17

I'd like to show a second window with different content in a SwiftUI app on macOS. I can't find any documentation on this. The attempt below doesn't work. Does anyone know how to do it?

class AppState: ObservableObject {
    @Published var showSecondWindow: Bool = false
}

@main
struct MultipleWindowsApp: App {
    @StateObject var appState = AppState()
    var body: some Scene {
        WindowGroup {
            ContentView().environmentObject(appState)
        }
        WindowGroup {
            if appState.showSecondWindow {
                SecondContent()
            }
        }
    }
}

struct ContentView: View {
    @EnvironmentObject var appState: AppState
    var body: some View {
        VStack {
            Text("Hello, world!")
            Button("Open 2nd Window") {
                appState.showSecondWindow = true
            }
        }.padding()
    }
}

struct SecondContent: View {
    var body: some View {
        Text("Hello, from window #2.")
    }
}
0

4 Answers 4

13

Tested on Xcode 13 beta, SwiftUI 3.0

After having being in this situation, I Frankensteined some answers that where all over the internet and this works for me:

On the @main (MyAppApp) file add the amount of WindowGroup("Window Name") you need:

import SwiftUI

@main
struct MyAppApp: App {
    var body: some Scene {
        WindowGroup {
            ContentView()
        }
        
        WindowGroup("Second Window") {
            SecondWindow()
        }.handlesExternalEvents(matching: Set(arrayLiteral: "SecondWindow"))
        
        WindowGroup("Third Window") {
            ThirdWindow()
        }.handlesExternalEvents(matching: Set(arrayLiteral: "ThirdWindow"))

}

What to place in every WindowGroup?:

WindowGroup("SecondWindow") /*Any name you want to be displayed at the top of the window.*/ {
            SecondWindow() //View you want to display.
}.handlesExternalEvents(matching: Set(arrayLiteral: "SecondWindow")) //Name of the view without ().

Now, at the end of the MyAppApp file (outside of the struct MyAppApp: App) add the following enum :

enum OpenWindows: String, CaseIterable {
    case SecondView = "SecondView"
    case ThirdView   = "ThirdView"
    //As many views as you need.

    func open(){
        if let url = URL(string: "myapp://\(self.rawValue)") { //replace myapp with your app's name
            NSWorkspace.shared.open(url)
        }
    }
}

Add the following to your Info.plist

Info.plist

Replace myapp with your app's name.

Usage:

Button(action: {
            OpenWindows.SecondView.open()
       }){
            Text("Open Second Window")           
         }
3
  • Is there a way to do this with the Settings scene? handlesExternalEvents shows an error saying that it is only available for WindowGroups
    – baguIO
    Oct 20, 2021 at 0:11
  • Why are you using Set(arrayLiteral:)? It's very bizarre; that method is meant to be called only by the compiler. Feb 10 at 3:24
  • Unfortunately this doesn’t work on macOS 13 Beta 1.
    – ixany
    Jun 12 at 12:25
12

Here's an extension for creating a window for NSViewController, assigning a title and opening it.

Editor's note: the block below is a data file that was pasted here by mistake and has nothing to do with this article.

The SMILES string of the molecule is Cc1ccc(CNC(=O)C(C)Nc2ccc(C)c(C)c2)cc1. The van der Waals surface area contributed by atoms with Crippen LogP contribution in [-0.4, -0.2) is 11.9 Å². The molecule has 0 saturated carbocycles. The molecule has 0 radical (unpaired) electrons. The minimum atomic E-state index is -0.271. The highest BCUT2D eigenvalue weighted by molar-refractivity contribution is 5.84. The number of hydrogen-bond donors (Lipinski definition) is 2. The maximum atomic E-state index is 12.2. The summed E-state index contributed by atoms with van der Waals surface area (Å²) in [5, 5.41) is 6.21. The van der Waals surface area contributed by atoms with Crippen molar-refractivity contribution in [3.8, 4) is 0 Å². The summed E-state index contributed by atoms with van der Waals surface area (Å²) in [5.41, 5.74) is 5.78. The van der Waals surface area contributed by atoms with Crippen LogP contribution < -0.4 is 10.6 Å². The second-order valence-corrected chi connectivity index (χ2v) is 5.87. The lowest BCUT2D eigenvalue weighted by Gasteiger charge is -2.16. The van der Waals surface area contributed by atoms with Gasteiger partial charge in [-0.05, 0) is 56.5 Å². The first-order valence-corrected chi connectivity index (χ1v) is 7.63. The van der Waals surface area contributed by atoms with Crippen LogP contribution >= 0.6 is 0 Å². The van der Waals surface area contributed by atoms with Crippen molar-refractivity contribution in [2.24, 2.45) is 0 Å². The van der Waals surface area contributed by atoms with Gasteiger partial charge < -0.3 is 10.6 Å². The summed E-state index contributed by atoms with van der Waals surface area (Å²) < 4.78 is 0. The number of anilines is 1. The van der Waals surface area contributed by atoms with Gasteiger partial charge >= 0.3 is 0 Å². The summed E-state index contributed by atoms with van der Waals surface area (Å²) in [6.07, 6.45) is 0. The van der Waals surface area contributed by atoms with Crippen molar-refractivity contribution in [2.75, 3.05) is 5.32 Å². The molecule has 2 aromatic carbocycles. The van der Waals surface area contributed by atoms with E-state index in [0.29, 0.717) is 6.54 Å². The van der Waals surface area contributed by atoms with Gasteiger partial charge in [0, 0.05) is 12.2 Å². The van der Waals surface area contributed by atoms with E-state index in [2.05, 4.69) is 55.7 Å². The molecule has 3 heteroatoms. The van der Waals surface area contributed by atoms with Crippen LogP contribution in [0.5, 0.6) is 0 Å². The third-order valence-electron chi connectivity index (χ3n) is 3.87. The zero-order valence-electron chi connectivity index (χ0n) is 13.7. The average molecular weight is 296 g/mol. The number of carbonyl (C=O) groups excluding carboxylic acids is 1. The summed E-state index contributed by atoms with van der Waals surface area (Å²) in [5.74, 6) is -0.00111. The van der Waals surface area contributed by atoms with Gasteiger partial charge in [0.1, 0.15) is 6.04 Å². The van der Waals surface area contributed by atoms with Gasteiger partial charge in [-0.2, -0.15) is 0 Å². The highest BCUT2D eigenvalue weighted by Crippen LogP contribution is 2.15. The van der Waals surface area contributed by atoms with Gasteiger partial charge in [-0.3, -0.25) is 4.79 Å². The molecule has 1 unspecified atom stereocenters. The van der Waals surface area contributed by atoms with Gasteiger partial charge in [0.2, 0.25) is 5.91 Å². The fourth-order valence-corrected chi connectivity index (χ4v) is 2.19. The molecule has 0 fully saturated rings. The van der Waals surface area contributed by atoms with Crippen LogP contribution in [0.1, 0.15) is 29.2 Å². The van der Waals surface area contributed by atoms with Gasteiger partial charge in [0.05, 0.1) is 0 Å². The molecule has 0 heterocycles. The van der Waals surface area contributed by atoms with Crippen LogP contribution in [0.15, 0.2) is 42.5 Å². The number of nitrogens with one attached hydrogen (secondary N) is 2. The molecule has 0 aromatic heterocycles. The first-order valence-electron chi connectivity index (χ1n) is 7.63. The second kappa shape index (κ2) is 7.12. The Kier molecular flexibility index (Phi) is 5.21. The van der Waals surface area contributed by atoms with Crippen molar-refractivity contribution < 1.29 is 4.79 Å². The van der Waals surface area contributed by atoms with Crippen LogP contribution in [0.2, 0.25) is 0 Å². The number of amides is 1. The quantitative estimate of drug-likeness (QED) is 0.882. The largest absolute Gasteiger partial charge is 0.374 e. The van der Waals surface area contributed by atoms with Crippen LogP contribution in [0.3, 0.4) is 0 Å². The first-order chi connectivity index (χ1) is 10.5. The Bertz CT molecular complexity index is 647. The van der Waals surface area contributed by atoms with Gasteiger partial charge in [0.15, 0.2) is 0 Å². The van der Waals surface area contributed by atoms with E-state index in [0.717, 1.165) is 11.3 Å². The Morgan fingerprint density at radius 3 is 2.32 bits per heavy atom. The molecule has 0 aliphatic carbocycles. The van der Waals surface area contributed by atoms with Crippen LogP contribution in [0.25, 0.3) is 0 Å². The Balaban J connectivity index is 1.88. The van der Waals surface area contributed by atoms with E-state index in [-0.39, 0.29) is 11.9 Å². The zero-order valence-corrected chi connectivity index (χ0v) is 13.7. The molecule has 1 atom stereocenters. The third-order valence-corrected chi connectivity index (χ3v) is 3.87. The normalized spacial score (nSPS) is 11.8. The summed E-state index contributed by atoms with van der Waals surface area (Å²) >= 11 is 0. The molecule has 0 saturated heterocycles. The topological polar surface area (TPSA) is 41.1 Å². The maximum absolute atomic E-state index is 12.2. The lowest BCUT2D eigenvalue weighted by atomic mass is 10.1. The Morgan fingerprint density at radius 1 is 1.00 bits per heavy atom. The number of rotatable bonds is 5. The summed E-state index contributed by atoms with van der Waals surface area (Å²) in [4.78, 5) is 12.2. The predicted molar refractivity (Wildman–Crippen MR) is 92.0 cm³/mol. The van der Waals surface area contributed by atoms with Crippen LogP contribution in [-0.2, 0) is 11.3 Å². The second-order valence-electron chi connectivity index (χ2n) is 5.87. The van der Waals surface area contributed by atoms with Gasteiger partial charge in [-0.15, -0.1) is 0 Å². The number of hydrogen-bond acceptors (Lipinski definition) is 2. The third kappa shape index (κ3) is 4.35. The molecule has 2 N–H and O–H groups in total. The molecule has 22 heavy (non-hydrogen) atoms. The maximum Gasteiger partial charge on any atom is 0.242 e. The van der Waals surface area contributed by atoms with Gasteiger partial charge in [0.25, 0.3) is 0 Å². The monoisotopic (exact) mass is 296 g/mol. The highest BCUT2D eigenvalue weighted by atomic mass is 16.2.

extension View {
    
    @discardableResult
    func openInWindow(title: String, sender: Any?) -> NSWindow {
        let controller = NSHostingController(rootView: self)
        let win = NSWindow(contentViewController: controller)
        win.contentViewController = controller
        win.title = title
        win.makeKeyAndOrderFront(sender)
        return win
    }
}

Usage:

Button("Open 2nd Window") {
    SecondContent().openInWindow(title: "Win View", sender: self)
}

To close the window

NSApplication.shared.keyWindow?.close()
1
  • 1
    Use this to programmatically close the window: NSApplication.shared.keyWindow?.close() Nov 5, 2021 at 12:10
3

The method you are looking for is WindowGroup and View's handlesExternalEvents. You also need to first create a URL scheme to identify your book, add it to your Info.plist. When calling @Environment's openURL, if a View with handlesExternalEvents that matches the book's URL is already in a window then it'll re-activate that window. Otherwise it will use the handlesExternalEvents applied to the WindowGroup to open a new window.

You can see a sample on my blog here.

1
  • 2
    Yay, the code in the blog worked for me. I was looking for a solution like this. Thanks.
    – MacUserT
    Jan 6, 2021 at 17:58
0

This will open a new window:

import SwiftUI

struct ContentView: View
{
    var body: some View
    {
        Button(action: {openMyWindow()},
               label: {Image(systemName: "paperplane")})
            .padding()
    }
}

func openMyWindow()
{
    var windowRef:NSWindow
    windowRef = NSWindow(
        contentRect: NSRect(x: 100, y: 100, width: 100, height: 600),
        styleMask: [.titled, .closable, .miniaturizable, .resizable, .fullSizeContentView],
        backing: .buffered, defer: false)
    windowRef.contentView = NSHostingView(rootView: WindowView())
    windowRef.makeKeyAndOrderFront(nil)
}

struct WindowView: View
{
    var body: some View
    {
        Text("Hello World")
            .padding()
    }
}
5
  • 2
    This is the old way before SwiftUI 2.0.
    – MacUserT
    Jan 6, 2021 at 17:59
  • 4
    If this is the "old" way, could you add the "new" way? Jan 24, 2021 at 21:47
  • 3
    If the 'new' way is using custom URL scheme, that's a horrible way to create a new window. It means you need to 'hard code' every window into the info.plist file. It just feels wrong in every way. I rather just use NSHostingView than add windows to the info.plist.
    – bauerMusic
    May 9, 2021 at 5:18
  • No need for 'hard code' every window in the info.plist. URL Scheme is enough. May 19, 2021 at 19:48
  • 1
    When I close a window that was created like that, the app crashes in @main, do we know why?
    – Mojo66
    Sep 9, 2021 at 15:13

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